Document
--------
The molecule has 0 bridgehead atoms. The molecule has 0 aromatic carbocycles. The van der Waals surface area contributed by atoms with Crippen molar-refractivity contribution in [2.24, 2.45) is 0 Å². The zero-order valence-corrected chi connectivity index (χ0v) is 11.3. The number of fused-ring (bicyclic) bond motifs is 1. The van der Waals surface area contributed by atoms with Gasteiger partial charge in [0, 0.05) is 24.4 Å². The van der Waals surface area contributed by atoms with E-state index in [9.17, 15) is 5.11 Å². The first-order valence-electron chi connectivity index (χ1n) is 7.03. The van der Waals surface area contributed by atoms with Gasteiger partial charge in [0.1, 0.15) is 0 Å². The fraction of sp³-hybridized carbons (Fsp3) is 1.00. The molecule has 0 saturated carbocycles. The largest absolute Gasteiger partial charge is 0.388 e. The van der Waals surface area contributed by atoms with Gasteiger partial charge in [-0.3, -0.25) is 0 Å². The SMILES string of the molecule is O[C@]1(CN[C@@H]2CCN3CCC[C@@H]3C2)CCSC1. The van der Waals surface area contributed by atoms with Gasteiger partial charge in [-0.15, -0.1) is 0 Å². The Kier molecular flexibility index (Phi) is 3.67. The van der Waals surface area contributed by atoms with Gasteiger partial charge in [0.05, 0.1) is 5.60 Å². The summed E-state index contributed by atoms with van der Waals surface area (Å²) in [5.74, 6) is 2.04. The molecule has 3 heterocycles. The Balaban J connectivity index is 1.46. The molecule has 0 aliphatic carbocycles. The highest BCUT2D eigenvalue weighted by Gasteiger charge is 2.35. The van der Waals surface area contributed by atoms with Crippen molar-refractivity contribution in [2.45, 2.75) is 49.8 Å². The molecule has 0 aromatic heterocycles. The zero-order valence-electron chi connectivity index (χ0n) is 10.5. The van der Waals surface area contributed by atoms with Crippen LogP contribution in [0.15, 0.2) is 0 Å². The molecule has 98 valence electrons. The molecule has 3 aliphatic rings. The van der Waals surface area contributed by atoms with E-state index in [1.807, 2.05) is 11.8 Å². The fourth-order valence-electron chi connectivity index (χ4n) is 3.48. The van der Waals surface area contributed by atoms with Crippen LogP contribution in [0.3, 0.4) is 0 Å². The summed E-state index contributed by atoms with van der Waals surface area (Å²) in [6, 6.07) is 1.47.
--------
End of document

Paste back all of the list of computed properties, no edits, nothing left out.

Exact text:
The molecule has 0 bridgehead atoms. The molecule has 0 aromatic carbocycles. The van der Waals surface area contributed by atoms with Crippen molar-refractivity contribution in [2.24, 2.45) is 0 Å². The zero-order valence-corrected chi connectivity index (χ0v) is 11.3. The number of fused-ring (bicyclic) bond motifs is 1. The van der Waals surface area contributed by atoms with Gasteiger partial charge in [0, 0.05) is 24.4 Å². The van der Waals surface area contributed by atoms with E-state index in [9.17, 15) is 5.11 Å². The first-order valence-electron chi connectivity index (χ1n) is 7.03. The van der Waals surface area contributed by atoms with Gasteiger partial charge in [0.1, 0.15) is 0 Å². The fraction of sp³-hybridized carbons (Fsp3) is 1.00. The molecule has 0 saturated carbocycles. The largest absolute Gasteiger partial charge is 0.388 e. The van der Waals surface area contributed by atoms with Gasteiger partial charge in [-0.3, -0.25) is 0 Å². The SMILES string of the molecule is O[C@]1(CN[C@@H]2CCN3CCC[C@@H]3C2)CCSC1. The van der Waals surface area contributed by atoms with Gasteiger partial charge in [-0.15, -0.1) is 0 Å². The Kier molecular flexibility index (Phi) is 3.67. The van der Waals surface area contributed by atoms with Gasteiger partial charge in [0.05, 0.1) is 5.60 Å². The summed E-state index contributed by atoms with van der Waals surface area (Å²) in [5.74, 6) is 2.04. The molecule has 3 heterocycles. The Balaban J connectivity index is 1.46. The molecule has 0 aliphatic carbocycles. The highest BCUT2D eigenvalue weighted by Gasteiger charge is 2.35. The van der Waals surface area contributed by atoms with Crippen molar-refractivity contribution in [2.45, 2.75) is 49.8 Å². The molecule has 0 aromatic heterocycles. The zero-order valence-electron chi connectivity index (χ0n) is 10.5. The van der Waals surface area contributed by atoms with Crippen LogP contribution in [0.15, 0.2) is 0 Å². The molecule has 98 valence electrons. The molecule has 3 aliphatic rings. The van der Waals surface area contributed by atoms with E-state index in [1.807, 2.05) is 11.8 Å². The fourth-order valence-electron chi connectivity index (χ4n) is 3.48. The van der Waals surface area contributed by atoms with Crippen LogP contribution in [0.3, 0.4) is 0 Å². The summed E-state index contributed by atoms with van der Waals surface area (Å²) in [6, 6.07) is 1.47.